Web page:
ERISA plan sponsors have great latitude about how to structure their benefits. But the U.S. Court of Appeals for the Seventh Circuit
illustrates one limit to that freedom in Williams v. Rohm and Haas Pension Plan
, ___ F.3d ___, 2007 U.S. App. LEXIS 19275, decided earlier this week.
Williams was entitled to pension benefits through his employer. He could take them either in a lump sum payment or in an annuity paid out over time. But the Plan provided cost of living adjustments (COLAs) for those who took their money over time and refused to provide any payment for the value of those COLAs to retirees who, like Williams, took payment in a lump sum.
Williams sued on behalf of himself and all similarly situated retirees. The trial court agreed with Williams that the Plan improperly discriminated between the two groups of retirees in how it treated the COLAs. The Plan appealed and the Seventh Circuit affirmed.
The key issue to the appeals court was whether COLAs are an “accrued benefit” or an ancillary benefit. ERISA states that plan participants who take lump sum payments of accrued benefits must receive the same present value payment as those who take their pay-outs over time. The statute looks to the terms of the plan documents to determine what an accrued benefit is. And the Plan was quick to point out to the court that it had specifically and clearly drafted the plan language to state that the COLA was not part of the accrued benefit to which retirees were entitled.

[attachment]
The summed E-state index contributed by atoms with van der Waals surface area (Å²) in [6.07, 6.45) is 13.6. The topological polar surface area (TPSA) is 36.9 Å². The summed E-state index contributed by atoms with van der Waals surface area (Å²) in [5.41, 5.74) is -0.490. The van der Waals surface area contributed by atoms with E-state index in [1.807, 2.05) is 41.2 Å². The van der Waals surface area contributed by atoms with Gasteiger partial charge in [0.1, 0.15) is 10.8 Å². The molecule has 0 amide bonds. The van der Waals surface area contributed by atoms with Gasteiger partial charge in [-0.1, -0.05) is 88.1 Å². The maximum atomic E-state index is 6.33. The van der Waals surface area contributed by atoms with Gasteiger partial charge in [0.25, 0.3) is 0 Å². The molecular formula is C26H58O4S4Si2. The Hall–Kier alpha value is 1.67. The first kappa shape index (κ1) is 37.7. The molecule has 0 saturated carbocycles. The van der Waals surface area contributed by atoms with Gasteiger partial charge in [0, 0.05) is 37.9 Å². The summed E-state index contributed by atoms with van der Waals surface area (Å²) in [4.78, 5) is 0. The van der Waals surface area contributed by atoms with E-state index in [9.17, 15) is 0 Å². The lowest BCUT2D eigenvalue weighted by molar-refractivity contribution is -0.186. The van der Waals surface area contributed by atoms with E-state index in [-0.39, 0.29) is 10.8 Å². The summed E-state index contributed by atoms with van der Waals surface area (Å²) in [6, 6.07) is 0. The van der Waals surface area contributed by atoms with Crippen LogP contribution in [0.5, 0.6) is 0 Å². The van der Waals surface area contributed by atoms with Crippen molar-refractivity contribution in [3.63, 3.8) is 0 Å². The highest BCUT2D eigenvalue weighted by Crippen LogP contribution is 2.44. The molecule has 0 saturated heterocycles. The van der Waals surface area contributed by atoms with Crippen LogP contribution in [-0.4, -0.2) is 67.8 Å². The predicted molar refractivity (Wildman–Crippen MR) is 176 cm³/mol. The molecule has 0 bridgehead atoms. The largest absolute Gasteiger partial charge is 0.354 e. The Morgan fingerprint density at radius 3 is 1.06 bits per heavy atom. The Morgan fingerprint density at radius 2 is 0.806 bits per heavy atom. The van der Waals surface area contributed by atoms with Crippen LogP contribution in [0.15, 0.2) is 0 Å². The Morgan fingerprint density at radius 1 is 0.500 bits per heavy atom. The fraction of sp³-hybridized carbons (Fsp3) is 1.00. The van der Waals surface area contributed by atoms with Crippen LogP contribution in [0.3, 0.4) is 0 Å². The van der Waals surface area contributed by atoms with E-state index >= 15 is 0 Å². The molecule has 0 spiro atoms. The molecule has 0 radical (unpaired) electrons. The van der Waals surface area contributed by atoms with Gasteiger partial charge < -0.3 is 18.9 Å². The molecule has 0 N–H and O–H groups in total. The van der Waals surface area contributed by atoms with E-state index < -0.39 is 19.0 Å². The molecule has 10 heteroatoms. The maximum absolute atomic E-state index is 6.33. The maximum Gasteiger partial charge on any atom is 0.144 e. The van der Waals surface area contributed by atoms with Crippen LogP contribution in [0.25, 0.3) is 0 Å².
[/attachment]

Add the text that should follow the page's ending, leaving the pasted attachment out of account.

But the statute also prohibits disparate treatment of similarly situated retirees. It was the latter angle that created problems for the Plan in this case. The court was troubled by the fact that retirees who accepted their benefits over time received more money than those who requested the present value of those same payouts in a lump sum.
The remedy? The court simply invalidated the plan provision that was in violation of ERISA and ordered that Plan to pay the present value of the stream of future income, including the value of the COLAs.
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